No matter how remote a site we have paddled to, the dogs are always on leash when we first land. This allows us to assess the area before the dogs can check it out.  The first thing we look for are signs of other animals. Checking for bear signs or moose droppings lets us know whose home we have paddled into. We also check for old campfires, which may contain garbage or broken glass.

On the portage, we load up the dogs with their packs. The packs allow us to carry everything in one easy trip and also help slow the dogs down. It’s much easier to carry a canoe on your shoulder, and walk three dogs if they are slowed down by extra weight.  The packs also allow us to maximize the dogs exercise time, and when it’s time to get back in the boat, they are a little happier!

At the end of the portage, we check the map for this new lake, and begin to scout out potential campsites. We prefer an island campsite, because a small island allows us to let the dogs have some freedom, knowing they can’t get into too much trouble.  The topographical map shows a few good sites, and there are a couple of hours paddle from our current location. Time to pack up and go!

Back out on the water, the dogs settle quickly back into the canoe. After paddling for a few hours, we’ve had enough of the sun and decide to find camp. We scout out the possible tent sites from the map, but due to the high water this year, many of the sites are wet, or too close to the water.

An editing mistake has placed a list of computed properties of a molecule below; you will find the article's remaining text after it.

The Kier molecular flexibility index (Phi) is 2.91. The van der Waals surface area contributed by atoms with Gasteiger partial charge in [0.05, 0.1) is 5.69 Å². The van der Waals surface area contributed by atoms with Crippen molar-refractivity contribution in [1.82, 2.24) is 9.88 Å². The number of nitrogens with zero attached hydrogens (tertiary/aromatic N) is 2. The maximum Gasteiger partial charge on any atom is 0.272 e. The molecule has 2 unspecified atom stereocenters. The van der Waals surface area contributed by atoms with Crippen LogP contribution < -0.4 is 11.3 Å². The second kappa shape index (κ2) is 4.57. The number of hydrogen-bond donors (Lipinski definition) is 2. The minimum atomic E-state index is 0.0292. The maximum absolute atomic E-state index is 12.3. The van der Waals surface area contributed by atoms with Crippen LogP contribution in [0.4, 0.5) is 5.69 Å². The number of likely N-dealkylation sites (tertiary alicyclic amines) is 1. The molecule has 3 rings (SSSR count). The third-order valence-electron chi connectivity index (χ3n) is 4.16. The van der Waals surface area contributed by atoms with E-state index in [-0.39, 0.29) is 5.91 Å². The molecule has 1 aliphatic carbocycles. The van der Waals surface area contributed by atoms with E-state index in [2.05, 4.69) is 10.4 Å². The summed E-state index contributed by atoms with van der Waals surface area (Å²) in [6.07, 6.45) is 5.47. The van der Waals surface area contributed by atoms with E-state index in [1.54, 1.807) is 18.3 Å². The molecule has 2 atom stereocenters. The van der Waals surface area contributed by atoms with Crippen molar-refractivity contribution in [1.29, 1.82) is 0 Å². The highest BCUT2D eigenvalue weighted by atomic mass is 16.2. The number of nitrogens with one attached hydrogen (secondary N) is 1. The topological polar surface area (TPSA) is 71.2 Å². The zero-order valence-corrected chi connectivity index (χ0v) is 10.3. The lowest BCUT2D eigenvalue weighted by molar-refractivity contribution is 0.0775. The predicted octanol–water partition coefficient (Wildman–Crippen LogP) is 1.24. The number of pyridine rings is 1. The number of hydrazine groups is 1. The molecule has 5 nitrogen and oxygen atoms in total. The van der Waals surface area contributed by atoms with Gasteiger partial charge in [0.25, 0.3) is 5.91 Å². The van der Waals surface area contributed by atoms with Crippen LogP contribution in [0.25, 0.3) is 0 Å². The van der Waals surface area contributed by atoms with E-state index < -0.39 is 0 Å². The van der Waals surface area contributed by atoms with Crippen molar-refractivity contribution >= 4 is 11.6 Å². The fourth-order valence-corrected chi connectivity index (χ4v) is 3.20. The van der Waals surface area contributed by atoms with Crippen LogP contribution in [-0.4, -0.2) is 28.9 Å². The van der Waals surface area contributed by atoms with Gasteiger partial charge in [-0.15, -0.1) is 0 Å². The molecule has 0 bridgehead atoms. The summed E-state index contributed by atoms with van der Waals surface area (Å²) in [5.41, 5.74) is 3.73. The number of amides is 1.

We backtrack to a rocky outcrop I saw back closer to the portage. The site is on the mainland, which means no off leash time for the dogs, but it is open enough to offer a pleasant breeze. After scouting the site, it proves to be suitable and we decided to make camp for the night.

We still have a few hours of daylight left, so we let the dogs go for a swim. We are careful with their swimming time, ensuring that when they get wet, they still have plenty of time to dry off before bedtime.  Three wet dogs in a small tent are not fun!

Dinner that night is potatoes and beans on the campfire. We never leave the fire unattended, and we don’t burn any of the leftover food or garbage. Burning food or garage is a great way to attract unwelcome visitors to your campsite! Once dinner is done, and the dishes are put away, the whole gang sits close to the fire and watches the sun set.

dog-canoeing-p-2-2This is the time of evening when River takes her shift as campground guard, a job she takes quite seriously. She always seeks a high spot and sits very still. River has barked off countless black bears, and alerted us to grizzlies.  She has also scared off camp-raiding raccoons, and once, while car camping, scared off a would-be thief who was sneaking around our site in the middle of the night!

Suddenly, River lets out a low growl, and we hear crashing in the woods across the bay. She puts her head down, and drops her pitch, staring intently. A large cow moose steps out of the woods and into the water.  She stares at us for a moment, then turns and walks away.

We pack in the tent for the night. The mats that keep the dogs dry on the bottom of the canoe during the day become their camping dog beds at night.  Everyone is tired and we hear the sounds of the loons calling across the water as we fall asleep.

What does the Canadian wilderness have in store for Kevin and his crew for Day 2 during their canoeing adventure? Be sure to read the next article in the series to find out.